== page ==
Publishing isn’t in the dire straits that some would have you believe, but just like the music business we are all trying to figure it out. Consumers are still buying books. The big five are scrambling to figure out how to do more because their overhead is so massive, and if I can be totally honest, you’ve got a lot of people in big publishing who have become complacent. They’re missing opportunity because they aren’t nimble enough. At Permuted Press, we’re nothing if not go-getters. We hustle every day to do new, creative things and to capitalize on the intellectual property we have. The indie film arm “Permuted Pictures” wasn’t necessarily financially motivated – it is more of a labor of love for us – but it’s indicative of the kind of new things we try that bigger companies might be too slow-moving to consider.
Yanes: When deciding which proposed story to develop into a printed publication, what do you look for in a potential book? On this note, what are some terrible pitches that you’ve heard over the years?
Wilson: When we bought the company from the previous owner, we asked him that exact question. His answer was, “The author needs to be able to pitch the book in a single, short paragraph. If within a few seconds it causes you to think, “wow, that’s cool” – then that’s Permuted.” We call it the “elevator pitch.” Tell me about your book, but do it in the time you have between floors riding up an elevator together.
The only problem with that is that I’m pretty much the most uncool person ever, so I couldn’t rely on his process! One of our owners who is a publishing industry veteran with something like 25 New York Times best sellers under his belt, sits down with me and we step through pitches together. We look at things like market trends and author platform and a number of other things before we ever get to the writing itself. But if the story doesn’t pass the elevator pitch stage, it’s doomed.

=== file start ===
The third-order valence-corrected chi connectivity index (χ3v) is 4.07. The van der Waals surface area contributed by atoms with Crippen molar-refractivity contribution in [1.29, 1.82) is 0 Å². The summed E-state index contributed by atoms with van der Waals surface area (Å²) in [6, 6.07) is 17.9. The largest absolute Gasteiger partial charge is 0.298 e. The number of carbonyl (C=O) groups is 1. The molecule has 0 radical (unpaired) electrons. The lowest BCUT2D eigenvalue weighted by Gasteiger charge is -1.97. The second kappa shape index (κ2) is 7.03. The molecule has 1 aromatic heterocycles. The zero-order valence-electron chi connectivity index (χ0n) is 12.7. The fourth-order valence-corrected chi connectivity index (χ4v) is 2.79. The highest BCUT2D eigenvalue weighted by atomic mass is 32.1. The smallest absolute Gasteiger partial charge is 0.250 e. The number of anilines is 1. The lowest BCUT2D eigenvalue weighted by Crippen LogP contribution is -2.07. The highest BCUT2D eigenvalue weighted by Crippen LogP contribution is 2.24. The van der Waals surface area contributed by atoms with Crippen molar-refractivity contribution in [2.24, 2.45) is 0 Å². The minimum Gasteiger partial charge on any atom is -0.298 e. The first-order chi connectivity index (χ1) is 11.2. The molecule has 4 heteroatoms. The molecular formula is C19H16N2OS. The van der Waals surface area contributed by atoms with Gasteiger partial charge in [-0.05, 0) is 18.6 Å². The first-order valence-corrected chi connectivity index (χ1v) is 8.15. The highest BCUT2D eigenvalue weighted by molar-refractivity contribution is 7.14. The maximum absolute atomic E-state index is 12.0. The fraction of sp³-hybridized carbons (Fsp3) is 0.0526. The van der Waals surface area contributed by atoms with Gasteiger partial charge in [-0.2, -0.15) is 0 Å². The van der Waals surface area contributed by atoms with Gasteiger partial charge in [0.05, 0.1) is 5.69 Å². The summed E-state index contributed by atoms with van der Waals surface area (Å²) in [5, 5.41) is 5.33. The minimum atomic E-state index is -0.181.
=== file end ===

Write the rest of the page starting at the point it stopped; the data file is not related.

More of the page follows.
It’s hard to call out the worst pitch. We rarely look at a pitch and say “that’s a dumb idea”, but I do vividly recall the one from a good while ago that freaked me out the most. I still kind of shiver when I think about it. It was a story where all the children in the world who died as victims of child abuse reanimated with the sole purpose of terrorizing their abusers, so you’ve got all these sweet innocent undead kids getting payback for the horrors they suffered. Some things are off-limits for us, and even though I understand the theme was one of justice for the wronged, I felt really uneasy using abuse as a big device like that.
Yanes: It was recently decided to turn The OneStop Apocalypse Shop into a movie. What was it about this idea that originally appealed to you?
Wilson: Last year at Texas Frightmare in Dallas, I saw a screening of a film called Conjoined. I think it was shot in a dude’s garage. It was bad, but intentionally so in a brilliant tongue-in-cheek campy way. I fell in love with it. Seeing what the director did there on no budget whatsoever inspired me to say, “our guys are great filmmakers, let’s try this ourselves.”